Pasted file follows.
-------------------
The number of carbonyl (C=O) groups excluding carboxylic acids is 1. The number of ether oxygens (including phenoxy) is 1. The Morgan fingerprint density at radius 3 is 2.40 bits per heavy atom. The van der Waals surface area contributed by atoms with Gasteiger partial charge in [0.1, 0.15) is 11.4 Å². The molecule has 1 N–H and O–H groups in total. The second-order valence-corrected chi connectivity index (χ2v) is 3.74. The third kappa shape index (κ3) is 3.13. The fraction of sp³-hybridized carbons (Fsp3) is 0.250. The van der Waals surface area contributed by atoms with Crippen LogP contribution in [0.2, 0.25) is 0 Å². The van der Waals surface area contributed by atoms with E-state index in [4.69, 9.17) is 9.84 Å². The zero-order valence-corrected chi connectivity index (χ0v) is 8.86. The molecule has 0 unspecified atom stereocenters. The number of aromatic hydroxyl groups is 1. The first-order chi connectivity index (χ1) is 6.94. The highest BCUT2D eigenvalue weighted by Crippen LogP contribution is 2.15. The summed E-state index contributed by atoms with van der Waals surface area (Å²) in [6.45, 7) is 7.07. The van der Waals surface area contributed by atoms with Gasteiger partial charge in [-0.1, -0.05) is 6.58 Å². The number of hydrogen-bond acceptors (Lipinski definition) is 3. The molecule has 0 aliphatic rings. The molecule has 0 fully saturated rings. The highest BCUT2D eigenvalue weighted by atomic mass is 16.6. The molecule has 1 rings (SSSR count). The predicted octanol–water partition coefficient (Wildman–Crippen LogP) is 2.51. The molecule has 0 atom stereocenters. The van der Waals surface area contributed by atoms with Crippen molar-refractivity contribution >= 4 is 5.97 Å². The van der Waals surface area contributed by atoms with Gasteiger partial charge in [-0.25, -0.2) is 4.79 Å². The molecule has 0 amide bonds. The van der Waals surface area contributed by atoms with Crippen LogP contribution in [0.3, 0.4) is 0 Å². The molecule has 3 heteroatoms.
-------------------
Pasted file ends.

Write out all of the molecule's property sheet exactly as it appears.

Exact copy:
The number of carbonyl (C=O) groups excluding carboxylic acids is 1. The number of ether oxygens (including phenoxy) is 1. The Morgan fingerprint density at radius 3 is 2.40 bits per heavy atom. The van der Waals surface area contributed by atoms with Gasteiger partial charge in [0.1, 0.15) is 11.4 Å². The molecule has 1 N–H and O–H groups in total. The second-order valence-corrected chi connectivity index (χ2v) is 3.74. The third kappa shape index (κ3) is 3.13. The fraction of sp³-hybridized carbons (Fsp3) is 0.250. The van der Waals surface area contributed by atoms with Crippen LogP contribution in [0.2, 0.25) is 0 Å². The van der Waals surface area contributed by atoms with E-state index in [4.69, 9.17) is 9.84 Å². The zero-order valence-corrected chi connectivity index (χ0v) is 8.86. The molecule has 0 unspecified atom stereocenters. The number of aromatic hydroxyl groups is 1. The first-order chi connectivity index (χ1) is 6.94. The highest BCUT2D eigenvalue weighted by Crippen LogP contribution is 2.15. The summed E-state index contributed by atoms with van der Waals surface area (Å²) in [6.45, 7) is 7.07. The van der Waals surface area contributed by atoms with Gasteiger partial charge in [-0.1, -0.05) is 6.58 Å². The number of hydrogen-bond acceptors (Lipinski definition) is 3. The molecule has 0 aliphatic rings. The molecule has 0 fully saturated rings. The highest BCUT2D eigenvalue weighted by atomic mass is 16.6. The molecule has 1 rings (SSSR count). The predicted octanol–water partition coefficient (Wildman–Crippen LogP) is 2.51. The molecule has 0 atom stereocenters. The van der Waals surface area contributed by atoms with Crippen molar-refractivity contribution >= 4 is 5.97 Å². The van der Waals surface area contributed by atoms with Gasteiger partial charge in [-0.25, -0.2) is 4.79 Å². The molecule has 0 amide bonds. The van der Waals surface area contributed by atoms with Crippen LogP contribution in [0.3, 0.4) is 0 Å². The molecule has 3 heteroatoms.